Reference : Social Isolation, Loneliness and Well-being in the Covid-19 Crisis: A Look at Nursing...
Scientific congresses, symposiums and conference proceedings : Paper published in a journal
Social & behavioral sciences, psychology : Multidisciplinary, general & others
http://hdl.handle.net/10993/45931
Social Isolation, Loneliness and Well-being in the Covid-19 Crisis: A Look at Nursing Home Residents in Luxembourg
English
Albert, Isabelle mailto [University of Luxembourg > Faculty of Humanities, Education and Social Sciences (FHSE) > Department of Behavioural and Cognitive Sciences (DBCS)]
Hoffmann, Martine [> >]
Kornadt, Anna Elena mailto [University of Luxembourg > Faculty of Humanities, Education and Social Sciences (FHSE) > Department of Behavioural and Cognitive Sciences (DBCS)]
Murdock, Elke mailto [University of Luxembourg > Faculty of Humanities, Education and Social Sciences (FHSE) > Department of Behavioural and Cognitive Sciences (DBCS)]
Nell, Josepha mailto [University of Luxembourg > Faculty of Humanities, Education and Social Sciences (FHSE) > Department of Behavioural and Cognitive Sciences (DBCS)]
2020
Innovation in Aging
4
Supplement_1
957-958
Yes (verified by ORBilu)
2399-5300
Annual Meeting of the Gerontological Society of America (Online)
2020, November
[en] During the COVID-19 crisis, older adults, in particular those with underlying health conditions, were at a special risk for severe illness and mortality, and efforts were made to shield them from exposure to the virus. While measures of physical distancing and reduction of in-person contacts were necessary to prevent contraction, they hit residents of care settings particularly hard since visits from family and friends were banned and the risk for loneliness and social isolation increased. In the present study, we therefore gave the voice to nursing home residents and focused on their perceived loneliness and subjective well-being during the crisis. We were both interested in difficulties but also in personal resources and resilience factors that might protect older adults from negative mental health outcomes and help to maintain subjective well-being. A sample of N = 76 residents in care homes in the Grand Duchy of Luxembourg were interviewed by use of a standardized questionnaire during July and August 2020. Participants reported on their loneliness and life satisfaction during the crisis, on their self-regulatory strategies as well as on personal and social resources (e.g. self-efficacy, generativity, social support). Data will be analyzed by use of regression analysis to predict loneliness and well-being by risk and protective factors. Results will be discussed applying a life-span developmental and systemic perspective to understand the mutual interplay of individual, social and institutional resources to mitigate negative side effects of protective measures on care home residents.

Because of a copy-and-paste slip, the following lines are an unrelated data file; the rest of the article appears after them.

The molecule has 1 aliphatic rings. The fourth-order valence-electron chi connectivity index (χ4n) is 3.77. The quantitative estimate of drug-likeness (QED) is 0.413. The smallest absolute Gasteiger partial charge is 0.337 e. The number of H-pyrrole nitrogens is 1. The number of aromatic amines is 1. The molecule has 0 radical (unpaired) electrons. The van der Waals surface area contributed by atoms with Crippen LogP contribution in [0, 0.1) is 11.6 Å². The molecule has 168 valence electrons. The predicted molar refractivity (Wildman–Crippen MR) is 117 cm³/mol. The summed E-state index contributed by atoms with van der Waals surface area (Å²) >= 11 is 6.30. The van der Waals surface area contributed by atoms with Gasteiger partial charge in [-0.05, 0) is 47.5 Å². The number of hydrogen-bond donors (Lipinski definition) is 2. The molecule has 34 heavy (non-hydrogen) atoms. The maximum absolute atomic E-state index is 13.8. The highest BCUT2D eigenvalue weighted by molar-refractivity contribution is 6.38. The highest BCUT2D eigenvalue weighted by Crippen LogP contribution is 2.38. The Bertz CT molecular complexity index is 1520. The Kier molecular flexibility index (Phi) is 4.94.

http://hdl.handle.net/10993/45931
10.1093/geroni/igaa057.3501
https://doi.org/10.1093/geroni/igaa057.3501

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